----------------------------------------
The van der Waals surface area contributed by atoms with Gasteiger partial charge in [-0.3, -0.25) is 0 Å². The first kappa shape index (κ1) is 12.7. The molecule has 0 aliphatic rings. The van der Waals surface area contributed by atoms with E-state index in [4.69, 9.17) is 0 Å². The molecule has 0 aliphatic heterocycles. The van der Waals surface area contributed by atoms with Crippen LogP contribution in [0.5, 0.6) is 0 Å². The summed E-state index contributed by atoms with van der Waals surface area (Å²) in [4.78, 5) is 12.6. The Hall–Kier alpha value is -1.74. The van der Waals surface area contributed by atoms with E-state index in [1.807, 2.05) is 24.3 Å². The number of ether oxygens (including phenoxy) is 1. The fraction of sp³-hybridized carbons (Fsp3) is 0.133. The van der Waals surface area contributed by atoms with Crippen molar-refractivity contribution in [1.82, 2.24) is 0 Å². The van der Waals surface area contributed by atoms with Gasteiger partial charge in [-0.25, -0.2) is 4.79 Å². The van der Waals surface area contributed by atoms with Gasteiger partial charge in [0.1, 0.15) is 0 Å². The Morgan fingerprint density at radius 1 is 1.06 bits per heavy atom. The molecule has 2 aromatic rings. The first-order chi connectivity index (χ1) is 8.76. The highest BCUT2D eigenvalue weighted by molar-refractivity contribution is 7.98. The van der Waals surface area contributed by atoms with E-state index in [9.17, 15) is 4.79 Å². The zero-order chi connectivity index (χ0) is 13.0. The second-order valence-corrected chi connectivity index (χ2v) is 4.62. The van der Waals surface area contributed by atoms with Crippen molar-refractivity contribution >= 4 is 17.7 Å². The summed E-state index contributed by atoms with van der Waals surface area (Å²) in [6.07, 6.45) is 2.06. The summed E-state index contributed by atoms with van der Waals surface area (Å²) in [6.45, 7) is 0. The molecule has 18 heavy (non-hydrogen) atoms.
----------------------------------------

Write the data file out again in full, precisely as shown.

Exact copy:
The van der Waals surface area contributed by atoms with Gasteiger partial charge in [-0.3, -0.25) is 0 Å². The first kappa shape index (κ1) is 12.7. The molecule has 0 aliphatic rings. The van der Waals surface area contributed by atoms with E-state index in [4.69, 9.17) is 0 Å². The molecule has 0 aliphatic heterocycles. The van der Waals surface area contributed by atoms with Crippen LogP contribution in [0.5, 0.6) is 0 Å². The summed E-state index contributed by atoms with van der Waals surface area (Å²) in [4.78, 5) is 12.6. The Hall–Kier alpha value is -1.74. The van der Waals surface area contributed by atoms with E-state index in [1.807, 2.05) is 24.3 Å². The number of ether oxygens (including phenoxy) is 1. The fraction of sp³-hybridized carbons (Fsp3) is 0.133. The van der Waals surface area contributed by atoms with Crippen molar-refractivity contribution in [1.82, 2.24) is 0 Å². The van der Waals surface area contributed by atoms with Gasteiger partial charge in [-0.25, -0.2) is 4.79 Å². The van der Waals surface area contributed by atoms with Gasteiger partial charge in [0.1, 0.15) is 0 Å². The Morgan fingerprint density at radius 1 is 1.06 bits per heavy atom. The molecule has 2 aromatic rings. The first-order chi connectivity index (χ1) is 8.76. The highest BCUT2D eigenvalue weighted by molar-refractivity contribution is 7.98. The van der Waals surface area contributed by atoms with E-state index in [9.17, 15) is 4.79 Å². The zero-order chi connectivity index (χ0) is 13.0. The second-order valence-corrected chi connectivity index (χ2v) is 4.62. The van der Waals surface area contributed by atoms with Crippen molar-refractivity contribution >= 4 is 17.7 Å². The summed E-state index contributed by atoms with van der Waals surface area (Å²) in [6.07, 6.45) is 2.06. The summed E-state index contributed by atoms with van der Waals surface area (Å²) in [6.45, 7) is 0. The molecule has 18 heavy (non-hydrogen) atoms.